If all three servers with priority 10 are unavailable, the record with the next lowest priority value will be chosen, which is backupbox.example.com. This might be a machine in another physical location, presumably not vulnerable to anything that would cause the first three hosts to become unavailable.
The load balancing provided by SRV records is inherently limited, since the information is essentially static. Current load of servers is not taken into account, unless TTL values are low enough (around a minute or lower) that the priority (or weight) values can be quickly updated.
SRV records are common in conjunction with the following standardized communications protocols:[clarification needed]
- CalDAV and CardDAV
- DNS Service Discovery (DNS-SD)
- Host Identity Protocol
- SMTP submission, POP, and IMAP
- Session Initiation Protocol
- Teamspeak 3
In Microsoft Windows 2000 clients query for SRV records to determine the domain controller for a given service. SRV records are also used by Outlook 2007, 2010 and Macintosh 10.6 mail to locate the Exchange Autodiscover service. In Microsoft Windows networks domain controllers register their network service types for Active Directory in the DNS.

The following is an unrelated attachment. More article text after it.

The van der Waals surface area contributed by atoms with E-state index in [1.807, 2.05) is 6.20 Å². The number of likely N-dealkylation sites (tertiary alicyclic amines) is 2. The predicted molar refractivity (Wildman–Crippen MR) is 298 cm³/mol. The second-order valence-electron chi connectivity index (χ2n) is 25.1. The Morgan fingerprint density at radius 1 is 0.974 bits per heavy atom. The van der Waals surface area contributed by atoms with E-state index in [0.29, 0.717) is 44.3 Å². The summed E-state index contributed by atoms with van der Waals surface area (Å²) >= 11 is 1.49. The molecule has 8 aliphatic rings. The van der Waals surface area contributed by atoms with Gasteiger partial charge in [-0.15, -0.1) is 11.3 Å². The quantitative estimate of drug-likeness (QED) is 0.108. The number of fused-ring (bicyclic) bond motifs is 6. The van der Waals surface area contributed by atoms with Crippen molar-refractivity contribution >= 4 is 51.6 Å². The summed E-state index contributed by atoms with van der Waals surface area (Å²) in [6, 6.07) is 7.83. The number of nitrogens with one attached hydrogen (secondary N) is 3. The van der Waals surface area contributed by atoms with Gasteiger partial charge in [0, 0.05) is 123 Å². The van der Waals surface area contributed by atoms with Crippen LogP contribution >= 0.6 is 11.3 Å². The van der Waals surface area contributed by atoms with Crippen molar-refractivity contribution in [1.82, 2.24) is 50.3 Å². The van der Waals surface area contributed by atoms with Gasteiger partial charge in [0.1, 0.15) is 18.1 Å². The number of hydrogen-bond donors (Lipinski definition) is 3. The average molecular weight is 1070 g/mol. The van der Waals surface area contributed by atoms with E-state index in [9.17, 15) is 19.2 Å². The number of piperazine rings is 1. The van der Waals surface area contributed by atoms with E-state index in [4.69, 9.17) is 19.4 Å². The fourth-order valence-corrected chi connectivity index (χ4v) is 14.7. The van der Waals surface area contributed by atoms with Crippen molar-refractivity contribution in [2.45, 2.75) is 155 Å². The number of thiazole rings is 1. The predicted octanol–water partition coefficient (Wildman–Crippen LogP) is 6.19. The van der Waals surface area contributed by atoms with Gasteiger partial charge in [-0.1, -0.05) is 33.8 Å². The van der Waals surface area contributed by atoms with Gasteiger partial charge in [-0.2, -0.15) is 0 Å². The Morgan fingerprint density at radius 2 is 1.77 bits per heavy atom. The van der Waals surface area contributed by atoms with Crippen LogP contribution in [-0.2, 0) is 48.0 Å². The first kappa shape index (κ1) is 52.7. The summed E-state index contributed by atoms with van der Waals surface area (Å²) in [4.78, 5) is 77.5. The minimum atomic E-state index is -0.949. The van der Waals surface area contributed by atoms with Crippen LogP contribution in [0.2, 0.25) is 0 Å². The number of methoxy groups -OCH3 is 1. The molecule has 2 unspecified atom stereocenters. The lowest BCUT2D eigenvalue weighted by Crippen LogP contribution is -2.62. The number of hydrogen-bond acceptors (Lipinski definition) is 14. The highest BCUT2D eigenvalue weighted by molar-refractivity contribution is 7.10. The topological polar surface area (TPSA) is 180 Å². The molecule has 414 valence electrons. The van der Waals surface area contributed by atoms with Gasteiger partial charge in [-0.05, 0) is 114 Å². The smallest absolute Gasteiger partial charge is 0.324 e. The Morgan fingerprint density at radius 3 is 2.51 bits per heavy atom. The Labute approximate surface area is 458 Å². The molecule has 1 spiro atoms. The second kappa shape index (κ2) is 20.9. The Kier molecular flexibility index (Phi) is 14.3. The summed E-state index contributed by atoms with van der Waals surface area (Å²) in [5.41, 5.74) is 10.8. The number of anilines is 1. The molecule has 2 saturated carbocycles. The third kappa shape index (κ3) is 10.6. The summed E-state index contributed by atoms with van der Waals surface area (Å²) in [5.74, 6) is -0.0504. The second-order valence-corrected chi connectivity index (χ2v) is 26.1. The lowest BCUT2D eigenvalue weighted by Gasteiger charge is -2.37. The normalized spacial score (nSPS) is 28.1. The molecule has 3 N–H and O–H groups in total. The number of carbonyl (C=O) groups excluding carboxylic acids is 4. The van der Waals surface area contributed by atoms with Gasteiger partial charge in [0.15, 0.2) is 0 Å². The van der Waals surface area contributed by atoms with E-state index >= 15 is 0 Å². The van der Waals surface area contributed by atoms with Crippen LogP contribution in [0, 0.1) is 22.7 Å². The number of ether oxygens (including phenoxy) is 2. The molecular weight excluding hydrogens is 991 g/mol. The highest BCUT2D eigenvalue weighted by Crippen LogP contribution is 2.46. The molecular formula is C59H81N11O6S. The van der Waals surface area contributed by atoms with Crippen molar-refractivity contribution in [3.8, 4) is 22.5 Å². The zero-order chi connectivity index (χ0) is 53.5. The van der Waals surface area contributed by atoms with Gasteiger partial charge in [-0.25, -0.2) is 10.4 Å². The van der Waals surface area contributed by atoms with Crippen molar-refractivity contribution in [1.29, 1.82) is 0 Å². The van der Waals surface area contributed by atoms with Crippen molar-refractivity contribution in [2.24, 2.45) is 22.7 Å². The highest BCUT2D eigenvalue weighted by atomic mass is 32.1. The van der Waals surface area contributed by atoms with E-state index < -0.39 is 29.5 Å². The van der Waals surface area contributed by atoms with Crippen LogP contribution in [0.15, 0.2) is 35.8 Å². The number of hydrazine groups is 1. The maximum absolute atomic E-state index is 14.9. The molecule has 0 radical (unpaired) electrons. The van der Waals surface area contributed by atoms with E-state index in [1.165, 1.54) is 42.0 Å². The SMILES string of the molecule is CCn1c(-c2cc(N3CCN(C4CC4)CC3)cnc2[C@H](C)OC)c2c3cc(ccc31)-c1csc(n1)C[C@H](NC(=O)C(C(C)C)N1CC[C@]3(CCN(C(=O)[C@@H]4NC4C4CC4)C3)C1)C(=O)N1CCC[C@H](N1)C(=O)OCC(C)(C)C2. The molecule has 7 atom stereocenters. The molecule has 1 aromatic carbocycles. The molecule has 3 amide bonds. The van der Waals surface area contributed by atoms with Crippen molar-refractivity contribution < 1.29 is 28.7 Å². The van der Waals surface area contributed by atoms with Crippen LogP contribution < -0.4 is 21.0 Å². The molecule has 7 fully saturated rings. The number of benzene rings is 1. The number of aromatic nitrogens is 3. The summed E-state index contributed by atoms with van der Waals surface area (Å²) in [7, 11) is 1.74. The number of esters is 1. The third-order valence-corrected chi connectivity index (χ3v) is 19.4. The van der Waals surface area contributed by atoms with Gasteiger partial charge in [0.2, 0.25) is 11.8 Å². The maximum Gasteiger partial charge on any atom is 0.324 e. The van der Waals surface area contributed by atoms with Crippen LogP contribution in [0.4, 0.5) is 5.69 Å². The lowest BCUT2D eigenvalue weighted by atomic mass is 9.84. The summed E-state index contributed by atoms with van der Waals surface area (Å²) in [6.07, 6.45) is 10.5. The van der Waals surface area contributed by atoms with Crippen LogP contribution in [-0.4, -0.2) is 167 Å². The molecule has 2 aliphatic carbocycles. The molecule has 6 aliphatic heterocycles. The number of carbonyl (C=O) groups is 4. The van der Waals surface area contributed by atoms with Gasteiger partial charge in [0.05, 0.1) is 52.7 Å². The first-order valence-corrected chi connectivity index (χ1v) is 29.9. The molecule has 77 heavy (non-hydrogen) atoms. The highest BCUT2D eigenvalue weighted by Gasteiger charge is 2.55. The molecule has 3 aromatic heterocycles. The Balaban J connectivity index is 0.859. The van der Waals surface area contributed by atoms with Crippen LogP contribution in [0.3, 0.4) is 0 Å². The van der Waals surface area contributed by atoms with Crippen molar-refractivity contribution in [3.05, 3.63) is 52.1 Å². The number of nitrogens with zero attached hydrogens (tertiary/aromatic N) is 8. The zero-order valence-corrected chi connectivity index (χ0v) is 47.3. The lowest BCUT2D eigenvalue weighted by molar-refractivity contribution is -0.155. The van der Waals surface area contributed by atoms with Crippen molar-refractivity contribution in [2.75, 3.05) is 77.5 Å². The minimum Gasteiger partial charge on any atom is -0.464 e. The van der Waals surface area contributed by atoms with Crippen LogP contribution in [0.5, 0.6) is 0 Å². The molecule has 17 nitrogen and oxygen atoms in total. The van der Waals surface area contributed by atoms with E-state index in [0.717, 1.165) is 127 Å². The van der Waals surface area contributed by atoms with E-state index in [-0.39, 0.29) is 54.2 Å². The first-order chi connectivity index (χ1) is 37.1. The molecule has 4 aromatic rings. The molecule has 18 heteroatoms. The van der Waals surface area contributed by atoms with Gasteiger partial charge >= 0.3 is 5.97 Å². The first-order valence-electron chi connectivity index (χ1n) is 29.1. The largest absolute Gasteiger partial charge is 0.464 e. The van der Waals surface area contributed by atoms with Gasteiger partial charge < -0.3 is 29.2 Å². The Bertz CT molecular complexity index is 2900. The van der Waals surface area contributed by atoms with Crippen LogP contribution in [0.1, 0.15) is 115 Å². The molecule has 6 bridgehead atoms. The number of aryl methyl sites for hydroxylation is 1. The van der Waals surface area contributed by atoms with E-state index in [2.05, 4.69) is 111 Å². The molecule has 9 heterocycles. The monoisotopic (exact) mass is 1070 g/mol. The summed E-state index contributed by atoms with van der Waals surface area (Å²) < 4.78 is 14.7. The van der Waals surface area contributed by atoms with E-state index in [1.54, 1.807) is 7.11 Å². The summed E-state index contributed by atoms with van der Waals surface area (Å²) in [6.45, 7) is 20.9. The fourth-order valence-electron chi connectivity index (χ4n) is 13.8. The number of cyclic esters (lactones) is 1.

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- "RFC 3088 – OpenLDAP Root Service An experimental LDAP referral service". Faqs.org. http://www.faqs.org/rfcs/rfc3088.html. Retrieved 2012-05-23.
- Cyrus Daboo (March 2011), Use of SRV Records for Locating Email Submission/Access Services, IETF, doi:10.17487/RFC6186, RFC 6186, https://tools.ietf.org/html/rfc6186, retrieved 17 April 2013
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- "Minecraft wiki, 1.3.1". Curse Inc. http://minecraft.gamepedia.com/1.3.1.
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- "[Suggestion] TS DNS". Forum.teamspeak.com. http://forum.teamspeak.com/showthread.php/82123-Suggestion-TS-DNS. Retrieved 2013-10-25.
- "TeamSpeak 3 Client Version 3.0.8 Released". http://forum.teamspeak.com/threads/75254-TeamSpeak-3-Client-Version-3-0-8-Released.
- "XEP-0156: Discovering Alternative XMPP Connection Methods". Xmpp.org. http://xmpp.org/extensions/xep-0156.html. Retrieved 2012-05-23.
- "A new feature is available that enables Outlook 2007 to use DNS Service Location (SRV) records to locate the Exchange Autodiscover service". Support.microsoft.com. 2010-05-13. http://support.microsoft.com/kb/940881. Retrieved 2012-05-23.
- "RFC 6335 - Internet Assigned Numbers Authority (IANA) Procedures for the Management of the Service Name and Transport Protocol Port Number Registry". ietf.org. 2011-08-01. http://tools.ietf.org/html/rfc6335. Retrieved 2013-01-28.
- RFC 2782 – definition of the SRV resource record
- Service Name and Transport Protocol Port Number Registry
- draft-andrews-http-srv-01.txt – Use of SRV records in conjunction with HTTP and URIs (Expired Internet-Draft)
- RFC 6186 – Use of SRV Records for Locating Email Submission/Access Services
- "draft-sanz-whois-srv-00 - Using DNS SRV records to locate whois servers". Tools.ietf.org. 2004-04-05. http://tools.ietf.org/html/draft-sanz-whois-srv-00. Retrieved 2013-05-20.
https://en.wikipedia.org/wiki/SRV record was the original source. Read more.